There are certain standard courses within bachelor's degree in biology programs, but there are also some differences depending on whether the student is enrolled in a B.S. or B.A. program, as well as whether or not they choose a concentration in a particular field.

Bachelor's Degree in Biological Science: Program Information

Essential Information

Bachelor's degree programs in biological science examine many areas of life science, such as microbiology, ecology and biochemistry. Many concentrations in this 4-year program are available, including microbiology, molecular biology, human biology and biotechnology. Pre-professional programs in areas such as dentistry, optometry, medicine, forestry, pharmacy and physical therapy also exist within a B.S. in Biological Sciences program. A high school diploma or GED is required in order to enroll in the program.

Bachelor's Degree in Biological Science

A B.S. in Biological Sciences requires completion of 106-125 credit hours. The curriculum consists of a combination of biology, chemistry, mathematics and physics courses. Additional general education courses in English, history and the humanities may also be required. Some courses students can expect to see include:
  • Ecology, evolution and biodiversity
  • Principles of microbiology
  • Biological literature
  • Molecular biology and genetics
  • Cell biology
  • Introductory biochemistry

Popular Careers Options

Employment options for holders of a B.S. in Biological Sciences are broad. Graduates seek employment with State and Federal Government agencies, hospitals, universities, pharmaceutical companies, animal rescue centers, museums, zoos, food processing companies and biotechnology firms. People with formal biology training are also needed in industries as varied as sales, marketing and publishing. Some specific careers available to those with bachelor's degrees include:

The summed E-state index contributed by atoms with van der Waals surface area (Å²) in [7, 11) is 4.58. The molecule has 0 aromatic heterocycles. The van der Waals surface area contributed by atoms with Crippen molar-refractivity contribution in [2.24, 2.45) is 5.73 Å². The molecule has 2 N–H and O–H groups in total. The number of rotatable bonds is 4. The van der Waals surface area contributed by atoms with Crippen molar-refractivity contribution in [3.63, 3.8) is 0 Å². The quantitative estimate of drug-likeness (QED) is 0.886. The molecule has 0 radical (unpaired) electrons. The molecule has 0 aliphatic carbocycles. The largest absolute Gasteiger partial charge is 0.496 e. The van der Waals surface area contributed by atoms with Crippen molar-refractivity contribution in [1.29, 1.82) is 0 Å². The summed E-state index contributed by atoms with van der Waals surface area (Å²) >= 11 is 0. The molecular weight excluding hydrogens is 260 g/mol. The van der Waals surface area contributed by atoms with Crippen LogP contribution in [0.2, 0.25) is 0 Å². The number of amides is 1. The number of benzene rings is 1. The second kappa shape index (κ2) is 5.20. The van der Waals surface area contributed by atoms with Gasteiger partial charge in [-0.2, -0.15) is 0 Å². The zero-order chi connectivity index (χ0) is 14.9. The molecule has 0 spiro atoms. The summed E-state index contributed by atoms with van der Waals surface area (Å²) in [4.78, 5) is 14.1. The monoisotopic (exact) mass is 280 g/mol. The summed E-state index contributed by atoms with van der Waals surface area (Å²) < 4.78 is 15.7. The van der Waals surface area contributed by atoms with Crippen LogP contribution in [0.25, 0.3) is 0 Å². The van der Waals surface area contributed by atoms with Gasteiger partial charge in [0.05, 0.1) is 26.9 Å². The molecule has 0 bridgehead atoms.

• Science technician
  • Medical laboratory technologist
  • Secondary school biology teacher
  • Research associate

Employment Outlook and Salary Information

The U.S. Bureau of Labor Statistics (BLS) projected job growth of 7% for biological technicians from 2018-2028, which is about as fast as average. For the same decade, the BLS projected employment growth of 11% for medical and clinical laboratory technologists. As of May 2018, the BLS reported that the median annual wage of biological technicians was $44,500, and for clinical technologists, it was $52,330.

Continuing Education Information

Many people pursue an undergraduate degree in biology as a stepping stone to a graduate program at a medical, veterinary, dental or other health-related school. The broad knowledge base achieved through the baccalaureate study of biology translates well to these more fine-tuned and focused advanced degrees. Students who wish to further their broad path of biological education have the option of pursuing a graduate degree in biological sciences. This type of advanced degree is essential for those looking to become biological scientists, conduct independent research or teach at the postsecondary level.
A bachelor's program in biological science covers a wide variety of life science topics. Through concentrations or pre-professional curricula, these programs can be customized to meet students' career needs. Potential occupations for graduates often include clinical lab work, scientific research and education, among others.